Privacy and Connected Cars

CaptureEarlier this week I had the pleasure of being a panelist at the Automated Vehicles Symposium 2015 in Ann Arbor, Michigan. Our topic was “Privacy Issues Unique to Automated Vehicles,” though there was a lot of discussion about all degrees of “connected cars”–not just the “autonomous” kind.

To put that topic in context, I surveyed the privacy landscape as applied to today’s digital media, especially in social media and ecommerce applications.  As I usually do, I began by acknowledging the elephant that’s always in the room during privacy conversations: the First Amendment. Our nation’s commitment to the free and open exchange of information and ideas is so fundamental to our culture and legal framework that data privacy is always the exception rather than the rule.  That said, there is a rapidly growing list of such exceptions. I discussed the various situations and subject matters in which some degree of privacy has been protected by statute or common law, ranging from health information to creditworthiness to web browsing–all of which are subjects potentially implicated by connected cars.

I then learned quite a bit about how data is currently, and soon will be, collected from cars from Tom Bamonte, Chief Innovation Officer of the North Texas Tollway Authority. The NTTA operates the automated toll system that interacts with cars by means of small transponders placed on the windshield.  Just this simple interaction can build quite a profile of individual drivers, of course, including a history of all their travels. But plenty of other sensors are either available now or soon will be. Bluetooth and cell data signals emanating from the car (such as your interactions with the Waze app) can be harvested. Infrared cameras can detect whether drivers are using dummies to cheat the high-occupancy lanes. License plate-reading cameras can scan tens of thousands of plates an hour. All of this is enormously useful for implementing and enforcing traffic rules.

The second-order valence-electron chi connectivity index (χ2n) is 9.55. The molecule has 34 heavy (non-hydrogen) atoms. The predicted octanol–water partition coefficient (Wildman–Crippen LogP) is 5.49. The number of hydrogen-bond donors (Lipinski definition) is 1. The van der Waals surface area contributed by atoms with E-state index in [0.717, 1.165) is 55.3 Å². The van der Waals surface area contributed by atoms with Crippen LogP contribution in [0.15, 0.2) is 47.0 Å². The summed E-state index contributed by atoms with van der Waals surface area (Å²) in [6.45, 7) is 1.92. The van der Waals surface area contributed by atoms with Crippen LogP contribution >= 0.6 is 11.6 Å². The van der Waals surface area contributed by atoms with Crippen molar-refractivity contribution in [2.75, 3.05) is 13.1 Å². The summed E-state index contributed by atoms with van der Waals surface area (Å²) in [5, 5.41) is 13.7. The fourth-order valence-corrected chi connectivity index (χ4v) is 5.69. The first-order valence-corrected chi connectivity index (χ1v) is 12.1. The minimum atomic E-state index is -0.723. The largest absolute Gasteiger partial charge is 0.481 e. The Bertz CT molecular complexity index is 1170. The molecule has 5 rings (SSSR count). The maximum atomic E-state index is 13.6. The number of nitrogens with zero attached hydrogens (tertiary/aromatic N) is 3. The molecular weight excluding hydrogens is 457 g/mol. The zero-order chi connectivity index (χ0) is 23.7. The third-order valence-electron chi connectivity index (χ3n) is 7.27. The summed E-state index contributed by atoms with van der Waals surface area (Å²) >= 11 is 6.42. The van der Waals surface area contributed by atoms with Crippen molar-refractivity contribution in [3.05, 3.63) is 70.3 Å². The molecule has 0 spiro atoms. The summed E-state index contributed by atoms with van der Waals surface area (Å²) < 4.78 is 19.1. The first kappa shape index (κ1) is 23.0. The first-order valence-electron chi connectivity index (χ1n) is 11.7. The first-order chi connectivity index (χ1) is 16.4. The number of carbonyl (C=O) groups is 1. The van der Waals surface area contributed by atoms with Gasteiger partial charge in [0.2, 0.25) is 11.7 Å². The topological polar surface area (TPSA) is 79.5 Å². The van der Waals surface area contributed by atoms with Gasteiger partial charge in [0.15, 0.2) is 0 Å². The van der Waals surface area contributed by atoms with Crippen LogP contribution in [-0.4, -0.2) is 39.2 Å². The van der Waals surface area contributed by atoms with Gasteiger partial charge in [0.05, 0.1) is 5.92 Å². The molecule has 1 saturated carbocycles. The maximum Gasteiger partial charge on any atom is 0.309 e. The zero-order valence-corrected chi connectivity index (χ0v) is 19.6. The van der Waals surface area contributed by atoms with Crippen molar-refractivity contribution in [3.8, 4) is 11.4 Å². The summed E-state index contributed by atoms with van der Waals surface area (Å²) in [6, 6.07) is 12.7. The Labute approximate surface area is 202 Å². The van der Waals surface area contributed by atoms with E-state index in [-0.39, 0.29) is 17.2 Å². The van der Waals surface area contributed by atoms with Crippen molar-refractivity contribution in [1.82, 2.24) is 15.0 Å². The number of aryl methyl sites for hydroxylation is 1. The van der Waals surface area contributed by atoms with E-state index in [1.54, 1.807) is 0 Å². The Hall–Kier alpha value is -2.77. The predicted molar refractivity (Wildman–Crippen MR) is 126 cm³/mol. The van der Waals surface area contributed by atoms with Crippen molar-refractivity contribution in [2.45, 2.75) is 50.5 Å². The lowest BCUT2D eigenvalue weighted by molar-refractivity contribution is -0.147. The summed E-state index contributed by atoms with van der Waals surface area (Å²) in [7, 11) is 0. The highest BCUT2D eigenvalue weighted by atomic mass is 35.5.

Of course, it also creates a significant opportunity for repurposing data, but here’s where I was impressed by the NTTA’s standards. Even though they didn’t have to, NTTA has fought for their users’ privacy. As a state-chartered toll authority, NTTA was subject to Freedom of Information Act requests.  Some people had begun to figure that out, and requested data on the movement of politicians, law enforcement, and other sensitive topics. NTTA advocated for a bill to exempt this information from FOIA, and won. Moreover, NTTA has so far resisted the enormous temptation to monetize their trove of data by sending users in-car advertisements. In this way, they’ve respected the contextual boundaries in which drivers have given them information–one of the emerging privacy law principles articulated in the White House’s Consumer Privacy Bill of Rights.

Our third panelist was Joe Jerome, policy counsel at Future of Privacy Forum in DC. Connected cars are one of FPF’s focus areas, and they advocate the development of flexible notice and choice mechanisms in connected devices.  Connected car technologies, Joe argued, should provide notice that is tailored to the nature of the connected device, the environments in which the device will be be used, and the types of data to be collected and the data’s intended use.  Connected car technologies present opportunities to provide notice of data collection through visual or auditory cues and obtain consent through innovative user interface designs.

I also learned that the Alliance of Automobile Manufacturers and the Association of Global Automakers have agreed to a set of privacy principles for vehicle technologies and services. In November 2014, FPF published  The Connected Car and Privacy: Navigating New Data Issues, a white paper that explains these principles.

Then we heard from our audience, which consisted of automotive professionals and researchers.  They raised a number of questions of high concern to them, including:

  • How does the involvement of multiple parties in the transmission of data to and from cars affect disclosure and privacy obligations?
  • Will drivers end up incriminating themselves with the information collected by cars?  Where does the Fifth Amendment come into play?
  • How long is the data kept?
  • How is driver health data and other biometrics collected, and how is it used?
  • Who will manage the information, since governments are not good at doing so?
  • Is there a double standard in how automotive OEMs and trendy social media companies are expected to handle consumer data?

All in all, this panel was a fascinating experience and a valuable discussion of very timely issues. I was honored to be a part of it.

Special thanks to Johanna Zmud of the Texas A&M Transportation Institute in DC for inviting me to participate.

 

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